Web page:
Researchers argue that over 30% of the ice-free surface area is currently used by livestock. Even if one billion people are starving, livestock consumes most of the world’s crops. A study from 1997 at Cornell University indicates that the US uses about 13m hectares of land to grow fruit and vegetables while they waste 302m for livestock. Pigs need to eat 8.4kg to provide 1kg of meat while broiler chickens receive 3.4kg of food to provide 1kg of flesh.
Furthermore, another study indicates that if the grain fed to animals were fed to people instead, approximately twice as many people would get food. What is even worse is that meat lovers led to massive soil erosion, desertification and overstocking of lands. Therefore, the lands are more exposed to infertility and flooding.
Worldwide agricultural businesses became interested in exploiting tropical rainforests 40 years ago. They use the land to grow soy or palm oil. Furthermore, they may also use it to graze cattle. Those from the agricultural sector have used millions of hectares of trees to feed animals from farms in Japan, China, and Europe. Statistics estimate that over 6m hectares of forest land per year turn into farmland.
Polluting the ocean
Everywhere around the world, specialists registered massive oil spills in oceans. The Mississippi River is another example. Every summer pollution affected between 13,000-20,000 square kilometers of the sea right at the mouth of the river Mississippi. This area transforms into a ‘dead zone’ due to massive loads of nutrients coming from factory farms, nitrogen compounds, fertilizers, sewage and animal waste.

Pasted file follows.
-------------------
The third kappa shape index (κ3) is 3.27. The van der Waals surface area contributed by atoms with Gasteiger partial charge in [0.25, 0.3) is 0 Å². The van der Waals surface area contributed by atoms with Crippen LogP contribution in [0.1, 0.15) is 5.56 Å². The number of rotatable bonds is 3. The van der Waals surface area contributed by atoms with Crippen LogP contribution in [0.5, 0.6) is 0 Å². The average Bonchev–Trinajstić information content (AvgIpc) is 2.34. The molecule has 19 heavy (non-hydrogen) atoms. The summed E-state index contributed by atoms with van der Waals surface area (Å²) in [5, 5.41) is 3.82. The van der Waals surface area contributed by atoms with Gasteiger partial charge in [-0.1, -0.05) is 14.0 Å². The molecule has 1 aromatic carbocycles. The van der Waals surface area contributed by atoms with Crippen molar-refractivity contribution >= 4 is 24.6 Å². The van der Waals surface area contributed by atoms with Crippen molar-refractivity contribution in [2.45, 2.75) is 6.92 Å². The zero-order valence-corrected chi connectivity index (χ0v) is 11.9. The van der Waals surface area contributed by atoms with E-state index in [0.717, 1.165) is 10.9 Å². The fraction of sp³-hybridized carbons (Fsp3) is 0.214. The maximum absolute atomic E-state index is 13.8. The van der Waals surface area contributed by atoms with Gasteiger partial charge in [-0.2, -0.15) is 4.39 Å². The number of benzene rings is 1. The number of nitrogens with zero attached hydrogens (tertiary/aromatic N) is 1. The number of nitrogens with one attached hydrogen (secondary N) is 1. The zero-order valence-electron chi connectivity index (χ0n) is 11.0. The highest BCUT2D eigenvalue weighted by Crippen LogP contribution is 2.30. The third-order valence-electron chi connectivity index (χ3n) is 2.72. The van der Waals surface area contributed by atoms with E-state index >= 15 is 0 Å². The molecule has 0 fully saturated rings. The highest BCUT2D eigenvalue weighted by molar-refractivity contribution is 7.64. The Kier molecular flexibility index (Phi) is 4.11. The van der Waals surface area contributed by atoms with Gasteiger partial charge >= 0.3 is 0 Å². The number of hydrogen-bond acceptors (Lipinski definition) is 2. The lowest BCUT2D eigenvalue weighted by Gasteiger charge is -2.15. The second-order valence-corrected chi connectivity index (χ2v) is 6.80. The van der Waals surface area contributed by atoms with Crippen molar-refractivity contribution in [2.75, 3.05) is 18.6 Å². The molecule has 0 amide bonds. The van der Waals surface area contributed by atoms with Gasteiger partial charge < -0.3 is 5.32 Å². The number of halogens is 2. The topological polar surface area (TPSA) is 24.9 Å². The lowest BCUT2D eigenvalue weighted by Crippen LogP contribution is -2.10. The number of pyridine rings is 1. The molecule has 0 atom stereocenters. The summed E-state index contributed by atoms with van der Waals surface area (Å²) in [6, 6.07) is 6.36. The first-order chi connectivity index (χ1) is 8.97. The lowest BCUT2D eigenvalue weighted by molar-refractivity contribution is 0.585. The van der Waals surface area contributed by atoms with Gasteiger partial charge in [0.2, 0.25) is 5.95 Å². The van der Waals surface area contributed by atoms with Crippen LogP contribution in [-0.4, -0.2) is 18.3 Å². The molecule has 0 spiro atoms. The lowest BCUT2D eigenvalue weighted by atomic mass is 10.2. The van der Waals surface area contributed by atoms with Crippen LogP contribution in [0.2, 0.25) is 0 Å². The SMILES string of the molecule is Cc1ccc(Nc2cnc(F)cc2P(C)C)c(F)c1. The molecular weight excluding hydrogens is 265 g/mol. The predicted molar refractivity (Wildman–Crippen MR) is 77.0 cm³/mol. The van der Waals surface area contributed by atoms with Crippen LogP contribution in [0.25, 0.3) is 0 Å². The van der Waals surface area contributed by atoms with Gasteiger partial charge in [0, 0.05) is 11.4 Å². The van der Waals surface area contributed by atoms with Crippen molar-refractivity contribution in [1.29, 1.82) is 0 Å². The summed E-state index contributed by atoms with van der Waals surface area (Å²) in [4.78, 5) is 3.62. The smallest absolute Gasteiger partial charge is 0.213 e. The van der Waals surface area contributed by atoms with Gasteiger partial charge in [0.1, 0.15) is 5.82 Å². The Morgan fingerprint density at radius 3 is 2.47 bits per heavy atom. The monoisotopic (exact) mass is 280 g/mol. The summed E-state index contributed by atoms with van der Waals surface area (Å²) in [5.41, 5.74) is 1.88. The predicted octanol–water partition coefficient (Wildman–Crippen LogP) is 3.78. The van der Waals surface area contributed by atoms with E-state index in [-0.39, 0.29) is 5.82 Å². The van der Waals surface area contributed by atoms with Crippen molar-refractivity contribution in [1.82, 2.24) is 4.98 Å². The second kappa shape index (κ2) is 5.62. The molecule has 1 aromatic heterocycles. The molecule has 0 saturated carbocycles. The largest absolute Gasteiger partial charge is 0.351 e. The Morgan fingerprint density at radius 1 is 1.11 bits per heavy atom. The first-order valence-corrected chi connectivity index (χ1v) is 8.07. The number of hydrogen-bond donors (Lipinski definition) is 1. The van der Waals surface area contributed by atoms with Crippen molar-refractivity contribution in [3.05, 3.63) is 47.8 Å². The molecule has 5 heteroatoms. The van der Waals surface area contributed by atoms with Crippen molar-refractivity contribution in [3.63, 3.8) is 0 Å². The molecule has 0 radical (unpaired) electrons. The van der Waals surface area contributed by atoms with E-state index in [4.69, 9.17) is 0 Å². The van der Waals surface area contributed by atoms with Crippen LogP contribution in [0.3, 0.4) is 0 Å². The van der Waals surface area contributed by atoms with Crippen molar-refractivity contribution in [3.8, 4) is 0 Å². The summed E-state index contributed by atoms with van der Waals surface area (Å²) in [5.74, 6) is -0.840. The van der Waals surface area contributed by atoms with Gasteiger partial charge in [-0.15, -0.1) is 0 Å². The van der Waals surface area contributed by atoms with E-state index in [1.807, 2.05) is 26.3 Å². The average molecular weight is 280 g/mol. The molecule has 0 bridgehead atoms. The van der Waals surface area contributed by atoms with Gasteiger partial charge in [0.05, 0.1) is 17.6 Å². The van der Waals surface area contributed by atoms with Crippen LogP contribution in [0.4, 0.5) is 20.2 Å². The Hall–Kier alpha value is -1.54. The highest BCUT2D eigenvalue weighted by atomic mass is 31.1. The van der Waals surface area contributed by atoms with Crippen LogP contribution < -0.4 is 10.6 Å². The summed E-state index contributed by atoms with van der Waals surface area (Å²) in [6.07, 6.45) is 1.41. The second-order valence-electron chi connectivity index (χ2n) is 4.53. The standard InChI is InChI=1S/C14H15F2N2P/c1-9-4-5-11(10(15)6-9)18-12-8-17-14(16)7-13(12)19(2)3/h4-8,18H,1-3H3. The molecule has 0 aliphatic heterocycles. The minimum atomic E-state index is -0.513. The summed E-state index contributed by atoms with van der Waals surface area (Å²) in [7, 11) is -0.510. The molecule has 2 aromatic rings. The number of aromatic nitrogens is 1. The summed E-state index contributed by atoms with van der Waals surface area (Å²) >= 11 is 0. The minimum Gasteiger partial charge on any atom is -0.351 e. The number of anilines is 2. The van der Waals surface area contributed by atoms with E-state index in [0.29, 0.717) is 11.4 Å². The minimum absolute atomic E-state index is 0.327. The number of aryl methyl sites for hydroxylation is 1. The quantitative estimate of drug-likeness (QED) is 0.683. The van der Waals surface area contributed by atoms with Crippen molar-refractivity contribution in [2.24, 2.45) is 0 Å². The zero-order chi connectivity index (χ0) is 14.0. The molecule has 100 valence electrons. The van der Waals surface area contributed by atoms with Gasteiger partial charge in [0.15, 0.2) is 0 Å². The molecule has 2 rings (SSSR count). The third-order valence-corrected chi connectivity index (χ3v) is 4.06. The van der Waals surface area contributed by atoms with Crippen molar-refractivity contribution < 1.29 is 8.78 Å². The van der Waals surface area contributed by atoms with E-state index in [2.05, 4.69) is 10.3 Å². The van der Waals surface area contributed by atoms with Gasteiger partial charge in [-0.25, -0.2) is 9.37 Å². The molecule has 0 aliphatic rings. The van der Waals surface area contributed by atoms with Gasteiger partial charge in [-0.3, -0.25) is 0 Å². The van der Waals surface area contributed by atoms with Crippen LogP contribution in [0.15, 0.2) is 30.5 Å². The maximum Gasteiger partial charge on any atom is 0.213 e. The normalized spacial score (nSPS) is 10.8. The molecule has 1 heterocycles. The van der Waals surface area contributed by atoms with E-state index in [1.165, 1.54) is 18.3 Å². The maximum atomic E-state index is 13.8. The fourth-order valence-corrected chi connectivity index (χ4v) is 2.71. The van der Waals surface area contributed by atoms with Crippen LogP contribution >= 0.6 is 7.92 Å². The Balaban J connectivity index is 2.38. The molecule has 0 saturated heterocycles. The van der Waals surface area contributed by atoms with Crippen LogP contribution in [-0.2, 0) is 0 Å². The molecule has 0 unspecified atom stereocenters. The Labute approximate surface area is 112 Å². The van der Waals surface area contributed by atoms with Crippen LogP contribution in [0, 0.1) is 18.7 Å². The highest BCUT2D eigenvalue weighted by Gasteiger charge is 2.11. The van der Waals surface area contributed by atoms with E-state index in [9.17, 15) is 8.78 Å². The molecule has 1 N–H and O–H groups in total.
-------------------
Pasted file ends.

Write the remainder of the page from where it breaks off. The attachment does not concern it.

This water pollution triggers algal blooms, taking up all the oxygen in the water. Up to 2006, researchers spotted about 400 dead zones of different sizes, some reaching over 70,000 square kilometers. Therefore, animal farming represents one of the worst factors.
Poisoning the land
The poultry industries and the western livestock are now dominated by industrial-scale agriculture. Therefore, only one farm can generate as much waste as a city. For every kilogram of edible beef, the beef defecates about 40 kg of manure. Hence, when you have numerous such cows in a single area, you know the results can be catastrophic.
Farmers take care that the urine and manure from livestock goes into big waste lagoons which may sometimes measure 40m gallons. Unfortunately, when these lagoons leak or break, they pollute the water supplies underground. Furthermore, they also pollute rivers with nitrates, phosphorus, and nitrogen.
Every year, livestock waste pollutes over tens of thousands of miles of rivers in Asia, Europe, and the US. The massive number of animals which are raised to become food reached to threaten the biodiversity of our planet. Most of the 825 ecoregions on the planet are currently in danger due to livestock production.
Consuming less meat and concentrating on vegetables and fruits will not only benefit your body, but also the planet. Vegetarianism and the environment are strongly connected, preventing air, water, and soil pollution. If we were to reduce meat consumption, we would also reduce the risk of contracting many diseases.
Image Source: Matador Network